How to Care for and Store Your Suits, Sport Coats, and Blazers

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Suits

Always read the care and content label to determine how to care for your garment. This is especially important because your garment may have different care instructions than those detailed here.

Laundering Your Suit

All suits are dry clean only.

Laundering Your Sport Coat

All sport coats are dry clean only.

Troubleshooting

The less frequently you dry clean your suit or sport coat, the better. Once a season is plenty, but if you do get a spot on your garment, take it to the dry cleaner immediately. Your dry cleaner should know which method to use to remove it, depending upon the cause of the stain. When dry cleaning a suit, always have both the jacket and trousers cleaned at the same time to avoid the slight changes in color that dry cleaning can sometimes cause.

Brush your garment with a clothing brush after each wearing. Brush with short quick strokes, first up against the nap then down with the grain of the fabric. There are four types of brushes that you may use to get dirt, dust, and lint off your garment:
1) A roller with sticky sheets is best for getting pet hair and lint off your clothes. Keep one of these brushes in your car or office desk for emergency use.
2) A wire bristle brush, usually brass, can be used for deeper cleaning.
3) Nylon or other bristles are also effective for deep cleaning.
4) A raised fabric brush will create static electricity to pick up lint; brush one way to clean your clothes and the brush opposite way to clean the brush. These sometimes come in combination with nylon brushes.

Storing Your Suit or Sport Coat

Rest your suit or sport coat for at least one full day between wearings; make sure there is room in your closet for adequate air circulation. Hang your garment on a wooden or plastic contour hanger to retain its shape. You may choose to use a cloth cover, which will provide protection from dust and allow the fabric to breathe.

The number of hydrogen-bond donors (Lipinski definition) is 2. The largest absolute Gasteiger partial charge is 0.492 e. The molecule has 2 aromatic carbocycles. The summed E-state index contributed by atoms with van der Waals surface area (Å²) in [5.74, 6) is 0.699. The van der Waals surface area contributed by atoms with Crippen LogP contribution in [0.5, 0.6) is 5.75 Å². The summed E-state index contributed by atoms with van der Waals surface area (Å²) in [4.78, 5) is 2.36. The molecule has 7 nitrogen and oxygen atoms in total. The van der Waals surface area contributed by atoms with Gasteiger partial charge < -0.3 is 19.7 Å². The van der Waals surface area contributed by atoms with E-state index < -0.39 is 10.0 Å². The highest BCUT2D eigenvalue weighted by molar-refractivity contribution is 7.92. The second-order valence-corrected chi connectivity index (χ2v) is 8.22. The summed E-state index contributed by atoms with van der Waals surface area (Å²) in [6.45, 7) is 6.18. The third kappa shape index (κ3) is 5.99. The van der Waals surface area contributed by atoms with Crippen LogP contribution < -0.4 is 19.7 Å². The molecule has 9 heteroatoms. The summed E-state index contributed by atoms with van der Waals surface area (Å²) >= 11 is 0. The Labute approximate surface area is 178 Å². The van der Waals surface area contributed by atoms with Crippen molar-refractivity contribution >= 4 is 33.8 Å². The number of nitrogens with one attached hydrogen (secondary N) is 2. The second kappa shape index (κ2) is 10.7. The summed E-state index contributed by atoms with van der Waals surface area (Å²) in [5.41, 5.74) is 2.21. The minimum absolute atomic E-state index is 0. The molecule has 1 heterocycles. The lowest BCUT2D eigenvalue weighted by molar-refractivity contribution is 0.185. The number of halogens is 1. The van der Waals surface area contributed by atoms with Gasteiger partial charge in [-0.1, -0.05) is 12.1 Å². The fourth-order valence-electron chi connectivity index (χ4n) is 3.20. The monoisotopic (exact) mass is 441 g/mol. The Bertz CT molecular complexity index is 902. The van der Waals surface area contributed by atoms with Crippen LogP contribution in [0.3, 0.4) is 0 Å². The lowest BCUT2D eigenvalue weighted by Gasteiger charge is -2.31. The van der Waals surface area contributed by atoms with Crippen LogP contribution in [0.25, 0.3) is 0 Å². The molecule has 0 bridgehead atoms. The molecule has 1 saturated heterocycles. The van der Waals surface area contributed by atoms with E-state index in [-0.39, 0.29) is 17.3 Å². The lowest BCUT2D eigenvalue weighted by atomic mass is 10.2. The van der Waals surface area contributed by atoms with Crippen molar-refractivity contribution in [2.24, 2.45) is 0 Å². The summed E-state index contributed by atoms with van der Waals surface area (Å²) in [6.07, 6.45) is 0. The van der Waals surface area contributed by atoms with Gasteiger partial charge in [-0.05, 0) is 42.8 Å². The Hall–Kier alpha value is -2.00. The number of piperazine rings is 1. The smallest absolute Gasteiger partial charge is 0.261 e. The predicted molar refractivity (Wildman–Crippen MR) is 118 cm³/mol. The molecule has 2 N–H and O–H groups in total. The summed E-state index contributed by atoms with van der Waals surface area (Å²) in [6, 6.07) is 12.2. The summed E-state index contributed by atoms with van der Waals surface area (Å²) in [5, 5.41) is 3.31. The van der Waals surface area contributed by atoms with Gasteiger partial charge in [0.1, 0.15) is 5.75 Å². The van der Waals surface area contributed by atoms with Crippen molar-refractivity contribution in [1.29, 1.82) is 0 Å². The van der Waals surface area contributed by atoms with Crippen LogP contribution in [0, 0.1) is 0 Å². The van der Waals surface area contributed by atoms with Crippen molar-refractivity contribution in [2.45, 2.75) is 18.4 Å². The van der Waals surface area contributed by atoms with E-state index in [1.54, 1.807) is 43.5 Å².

For long-term storage, keep your garment in a dry, temperature-controlled space. Ideally, you should store your garment in a cedar closet, which along with mothballs will deter cloth-eating moths. Before putting your suit or sport coat in storage, make sure to dry clean it, because moths are attracted to soil, fresh food stains, and sweat residue. Remove the dry cleaner’s plastic and the tissue paper so that moisture will not accumulate on the clothes. A breathable fabric or paper bag is best for long-term storage.

4 Comments

  1. DR SAMUEL J. CASCIO

    September 8, 2015 at 6:11 am

    CONCERNING STORING SUITS. SHOULD PANTS BE HUNG FROM THE CUFFS OR DRAPED OVER THE BAR OF THE HANGER. NOTE: I FIND WHEN I DRAPE THE PANTS OVER THE BAR OF THE HANGER IT WILL LEAVE A CREASE ACROSS THE MIDDLE OF THE PANT LEG. SO I USE A HANGER THAT HAS TWO PINCH CLIPS AND HANG THE PANTS BY THE CUFFS. WHAT IS YOUR RECOMMENDATION?

  2. Great question, Samuel!

    This would be a matter of personal preference; however, the space you have available could be a factor. The best method, if you have the room in your closet, is to hang your pants full length. Hanging by the cuff gets the wrinkles out most efficiently since the full weight of the pants helps pull the pants smooth by gravity. Hang from the bottom (not the waist band).

    If you’re hanging at the middle of the leg, center the pants over the bar and make sure both legs are laying smoothly, one leg directly above the other to avoid creases.

    The ankles and waist should be evenly balanced so the portion about six inches above the knees is draped over the bar. Since the knees get the most wear you don’t want to add to it by hanging the knee portion over the bar. Hanging them right at the knees causes more wear at an already worn (stretched) spot.

    If your closet is too small to hang pants separately you can hang two pairs on one hanger by distributing them across the bar and hanging them in opposite directions.

    Also, always re-crease your pants before hanging. Find the center front and back by aligning the out seam and the inseam, one on top of the other. The creases that form will be the center front and center back.

    We hope this helps! If you have any questions or need further assistance, please feel free to email us at custserv@paulfredrick.com or call us at 1-800-247-1417.

  3. Vincent C. Libertini

    February 18, 2016 at 9:52 pm

    I used to hand pants fronm the bottom -but found that the hanger leaves creases that can be seen when wearing them -but from the waist line there are none and if so they can’t be seen..Please advise-

  4. Allie

    March 4, 2016 at 9:15 am

    Vincent, thanks for your question! If the goal is to avoid creases, the best way to hang your pants is by the waist or to clamp the cuffs.

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